It’s like a sauna for citrus, but this is no luxury – and neither is time – for Florida growers. An innovative new approach to the long-standing plague of citrus greening employs steam to treat trees infected with the crop-wasting bacteria.
Pioneered by Reza Ehsani, Ph.D., associate professor of agriculture and biological engineering at the University of Florida Citrus Research and Education Center in Lake Alfred, Florida, citrus steam treatments seem to be the best hope for securing this vital crop worth an estimated $9 billion to Florida’s economy. And given citrus greening’s rapid acceleration, this breakthrough comes not a moment too soon.
“There’s an exponential curve where the first phase of this disease is slow, but we are entering the second phase where we are losing crops at a faster rate,” Ehsani said. “There is a sense of urgency among the growers to do something now because it may be too late if we wait more.”
As of December 2014, Ehsani and his team had applied this thermotherapy to 1,200 citrus trees in multiple Central Florida groves. Stressing that the long-term picture of citrus greening remains cloudy, the hot vapors appear to, at least, cleanse the emergent portions of infected trees.
“I’m trying to be careful not to make any claims that are not true,” Ehsani said. “It takes time to collect data, but short-term results are encouraging.”
Backing up a step, citrus greening was discovered in southern China in the early 1900s. Also known as huanglongbing (HLB), the scourge was first found in Florida in 2005. Transported tree to tree by a winged insect known as the Asian citrus psyllid, citrus greening starts with leaf discoloration and progresses into branch dieback and discolored, misshapen fruit unfit for consumption.
Citrus steam treatments seem to be the best hope for securing this vital crop worth an estimated $9 billion to Florida’s economy. And given citrus greening’s rapid acceleration, this breakthrough comes not a moment too soon.
As Ehsani explained, controlling the psyllid is very difficult. Spraying has limited effects, and with a 2 percent survival rate, the insect can quickly reestablish. And once the infection reaches the tree’s roots, the damage is irreversible.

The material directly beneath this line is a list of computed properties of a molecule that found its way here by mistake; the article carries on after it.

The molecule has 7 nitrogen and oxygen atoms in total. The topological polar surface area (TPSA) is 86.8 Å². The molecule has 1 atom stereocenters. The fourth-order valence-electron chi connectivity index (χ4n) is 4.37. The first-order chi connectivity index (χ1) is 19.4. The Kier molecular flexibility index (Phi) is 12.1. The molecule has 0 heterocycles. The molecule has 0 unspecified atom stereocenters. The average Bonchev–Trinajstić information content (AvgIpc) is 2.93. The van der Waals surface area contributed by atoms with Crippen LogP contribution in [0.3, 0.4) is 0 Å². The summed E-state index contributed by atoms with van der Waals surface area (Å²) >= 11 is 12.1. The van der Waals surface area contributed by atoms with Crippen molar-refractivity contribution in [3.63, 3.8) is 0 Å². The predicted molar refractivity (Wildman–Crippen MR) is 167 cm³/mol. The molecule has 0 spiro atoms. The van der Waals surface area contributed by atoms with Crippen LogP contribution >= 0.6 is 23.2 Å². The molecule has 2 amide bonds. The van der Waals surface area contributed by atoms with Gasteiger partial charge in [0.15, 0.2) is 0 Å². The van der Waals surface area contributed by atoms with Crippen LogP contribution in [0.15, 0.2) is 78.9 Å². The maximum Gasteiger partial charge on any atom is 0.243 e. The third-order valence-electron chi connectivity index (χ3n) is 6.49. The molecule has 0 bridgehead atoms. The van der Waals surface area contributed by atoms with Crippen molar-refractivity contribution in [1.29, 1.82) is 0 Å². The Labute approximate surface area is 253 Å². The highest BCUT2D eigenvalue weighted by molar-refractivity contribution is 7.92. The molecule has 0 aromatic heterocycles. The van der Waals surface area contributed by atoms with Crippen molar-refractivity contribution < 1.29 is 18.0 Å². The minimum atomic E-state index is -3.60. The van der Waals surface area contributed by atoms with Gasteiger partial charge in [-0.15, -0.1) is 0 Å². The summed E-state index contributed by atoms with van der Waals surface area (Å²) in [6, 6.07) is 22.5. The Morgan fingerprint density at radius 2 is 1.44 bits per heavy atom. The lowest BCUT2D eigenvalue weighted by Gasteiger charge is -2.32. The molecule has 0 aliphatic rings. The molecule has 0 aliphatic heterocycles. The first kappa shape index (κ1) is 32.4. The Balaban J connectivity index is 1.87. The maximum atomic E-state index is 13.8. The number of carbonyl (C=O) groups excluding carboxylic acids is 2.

“Besides the steam treatment, there’s no way to kill the bacteria,” Ehsani said. “If you can’t kill the bacteria, you have to remove the bacteria, and if you remove the bacteria you put yourself out of business. Until we can develop a tree that is resistant to the bacteria, we have no other option.”
Fitting the hydraulic arms of citrus hauling trucks with a tenting device, Ehsani’s team is able to quickly cover a tree like an awning. Then, using a commercial-grade steam generator, they inject a very wet steam into the tent and bring the temperature up to about 137 degrees Fahrenheit.
Elsewhere, some growers have tried treating infected trees with solar-heated tents for up two days at a time. Seasonal temperatures and sunlight periods yield varying results, while the labor-intensive process is slow and costly. By comparison, Ehsani’s technique works year-round.
Moreover, with no chemical use, the steam treatments require no regulation. Steam is environmentally friendly and works for multiple types of citrus.
As with any new method, Ehsani noted that his steam technique is still a work in progress. He has applied for additional grant funding to continue his research and refinement.
“We’re trying to understand how the tree responds in various seasons,” he said. “It’s possible to use this treatment year-round, but we’re trying to understand the best time of year.”
Though thermotherapy has had promising outcomes, it is not without its drawbacks. According to a report by the University of Florida’s Institute of Food and Agricultural Sciences, heat-treated trees often drop their old leaves and the new ones are easy psyllid targets. That makes reinfection a strong likelihood, but Ehsani said thermotherapy remains the best tool in the box.
“This is not a cure; it is just a short-term [action] to prolong the life of the tree,” he said. “It gives growers time to stay in production and make money and not lose their crops.”
On the upside, Ehsani is pleased with the private-sector interest his work has sparked. Several manufacturers, including ScoringAg.com, have made progress on commercial citrus steam treatment equipment. Moreover, grant money available through the U.S. Department of Agriculture will likely enable further development.
“I’m very encouraged because really, there is no other option in the short term,” he said. “There’s a lot of long-term research into controlling the psyllid and growing a [more resistant] citrus tree. The steam treatment, in a way, is a simple solution to a difficult problem.
“I think with the amount of money that is being put into this, we will see a cure at some point in the near future. The problem we have is that we don’t have enough time.”
Suffice it to say that this is cause sufficient to turn up the heat on citrus greening.
Caption for top photo: Trees infected with citrus greening, but not treated with heat, have obvious disease symptoms and reduced productivity. Credit: Photo by Marco Pitino
This article was originally published in the 2015 edition of U.S. Agriculture Outlook.